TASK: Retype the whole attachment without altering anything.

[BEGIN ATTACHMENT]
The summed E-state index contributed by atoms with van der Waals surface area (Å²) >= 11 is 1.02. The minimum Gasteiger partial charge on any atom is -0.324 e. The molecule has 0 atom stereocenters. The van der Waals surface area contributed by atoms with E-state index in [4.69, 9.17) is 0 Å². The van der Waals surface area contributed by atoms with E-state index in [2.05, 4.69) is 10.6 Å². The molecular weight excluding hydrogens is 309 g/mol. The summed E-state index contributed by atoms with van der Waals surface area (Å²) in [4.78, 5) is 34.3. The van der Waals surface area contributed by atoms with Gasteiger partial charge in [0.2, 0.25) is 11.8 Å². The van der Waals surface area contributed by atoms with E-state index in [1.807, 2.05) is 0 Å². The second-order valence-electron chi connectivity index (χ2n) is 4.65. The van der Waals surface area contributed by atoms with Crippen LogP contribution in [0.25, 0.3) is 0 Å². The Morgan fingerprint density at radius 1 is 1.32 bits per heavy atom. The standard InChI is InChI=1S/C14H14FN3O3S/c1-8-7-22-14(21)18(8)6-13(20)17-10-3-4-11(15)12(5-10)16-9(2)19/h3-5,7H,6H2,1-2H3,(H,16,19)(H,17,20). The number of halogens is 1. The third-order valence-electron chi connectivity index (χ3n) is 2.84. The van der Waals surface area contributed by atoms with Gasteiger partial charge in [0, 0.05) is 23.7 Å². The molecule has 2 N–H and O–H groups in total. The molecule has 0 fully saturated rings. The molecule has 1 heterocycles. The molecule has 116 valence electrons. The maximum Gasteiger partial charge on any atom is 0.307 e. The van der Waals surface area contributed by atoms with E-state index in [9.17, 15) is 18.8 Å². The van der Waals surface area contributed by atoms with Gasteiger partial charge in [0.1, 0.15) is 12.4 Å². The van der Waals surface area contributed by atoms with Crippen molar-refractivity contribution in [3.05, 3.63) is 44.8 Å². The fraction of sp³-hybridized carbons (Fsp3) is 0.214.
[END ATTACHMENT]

The summed E-state index contributed by atoms with van der Waals surface area (Å²) >= 11 is 1.02. The minimum Gasteiger partial charge on any atom is -0.324 e. The molecule has 0 atom stereocenters. The van der Waals surface area contributed by atoms with E-state index in [4.69, 9.17) is 0 Å². The van der Waals surface area contributed by atoms with E-state index in [2.05, 4.69) is 10.6 Å². The molecular weight excluding hydrogens is 309 g/mol. The summed E-state index contributed by atoms with van der Waals surface area (Å²) in [4.78, 5) is 34.3. The van der Waals surface area contributed by atoms with Gasteiger partial charge in [0.2, 0.25) is 11.8 Å². The van der Waals surface area contributed by atoms with E-state index in [1.807, 2.05) is 0 Å². The second-order valence-electron chi connectivity index (χ2n) is 4.65. The van der Waals surface area contributed by atoms with Crippen LogP contribution in [0.25, 0.3) is 0 Å². The Morgan fingerprint density at radius 1 is 1.32 bits per heavy atom. The standard InChI is InChI=1S/C14H14FN3O3S/c1-8-7-22-14(21)18(8)6-13(20)17-10-3-4-11(15)12(5-10)16-9(2)19/h3-5,7H,6H2,1-2H3,(H,16,19)(H,17,20). The number of halogens is 1. The third-order valence-electron chi connectivity index (χ3n) is 2.84. The van der Waals surface area contributed by atoms with Gasteiger partial charge in [0, 0.05) is 23.7 Å². The molecule has 2 N–H and O–H groups in total. The molecule has 0 fully saturated rings. The molecule has 1 heterocycles. The molecule has 116 valence electrons. The maximum Gasteiger partial charge on any atom is 0.307 e. The van der Waals surface area contributed by atoms with E-state index in [9.17, 15) is 18.8 Å². The van der Waals surface area contributed by atoms with Gasteiger partial charge in [0.1, 0.15) is 12.4 Å². The van der Waals surface area contributed by atoms with Crippen molar-refractivity contribution in [3.05, 3.63) is 44.8 Å². The fraction of sp³-hybridized carbons (Fsp3) is 0.214.